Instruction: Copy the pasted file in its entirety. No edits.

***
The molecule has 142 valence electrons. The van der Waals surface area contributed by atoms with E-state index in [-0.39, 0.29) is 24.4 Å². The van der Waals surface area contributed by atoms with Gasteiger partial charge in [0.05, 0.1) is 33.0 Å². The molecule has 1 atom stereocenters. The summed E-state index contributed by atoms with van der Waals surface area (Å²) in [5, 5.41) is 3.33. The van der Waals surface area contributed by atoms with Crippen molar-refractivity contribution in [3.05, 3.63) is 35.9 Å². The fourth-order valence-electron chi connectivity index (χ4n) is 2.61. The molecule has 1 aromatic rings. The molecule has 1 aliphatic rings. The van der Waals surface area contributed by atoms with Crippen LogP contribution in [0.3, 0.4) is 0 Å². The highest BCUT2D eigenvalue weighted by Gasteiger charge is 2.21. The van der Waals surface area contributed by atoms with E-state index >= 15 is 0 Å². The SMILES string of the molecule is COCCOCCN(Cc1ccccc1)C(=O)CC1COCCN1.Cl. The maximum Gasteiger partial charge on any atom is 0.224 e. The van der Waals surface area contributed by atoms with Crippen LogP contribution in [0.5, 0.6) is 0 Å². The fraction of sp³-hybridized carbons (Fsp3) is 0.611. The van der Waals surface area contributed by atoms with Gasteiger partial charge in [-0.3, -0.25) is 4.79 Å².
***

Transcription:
The molecule has 142 valence electrons. The van der Waals surface area contributed by atoms with E-state index in [-0.39, 0.29) is 24.4 Å². The van der Waals surface area contributed by atoms with Gasteiger partial charge in [0.05, 0.1) is 33.0 Å². The molecule has 1 atom stereocenters. The summed E-state index contributed by atoms with van der Waals surface area (Å²) in [5, 5.41) is 3.33. The van der Waals surface area contributed by atoms with Crippen molar-refractivity contribution in [3.05, 3.63) is 35.9 Å². The fourth-order valence-electron chi connectivity index (χ4n) is 2.61. The molecule has 1 aromatic rings. The molecule has 1 aliphatic rings. The van der Waals surface area contributed by atoms with Crippen LogP contribution in [0.3, 0.4) is 0 Å². The highest BCUT2D eigenvalue weighted by Gasteiger charge is 2.21. The van der Waals surface area contributed by atoms with E-state index >= 15 is 0 Å². The SMILES string of the molecule is COCCOCCN(Cc1ccccc1)C(=O)CC1COCCN1.Cl. The maximum Gasteiger partial charge on any atom is 0.224 e. The van der Waals surface area contributed by atoms with Crippen LogP contribution in [0.5, 0.6) is 0 Å². The fraction of sp³-hybridized carbons (Fsp3) is 0.611. The van der Waals surface area contributed by atoms with Gasteiger partial charge in [-0.3, -0.25) is 4.79 Å².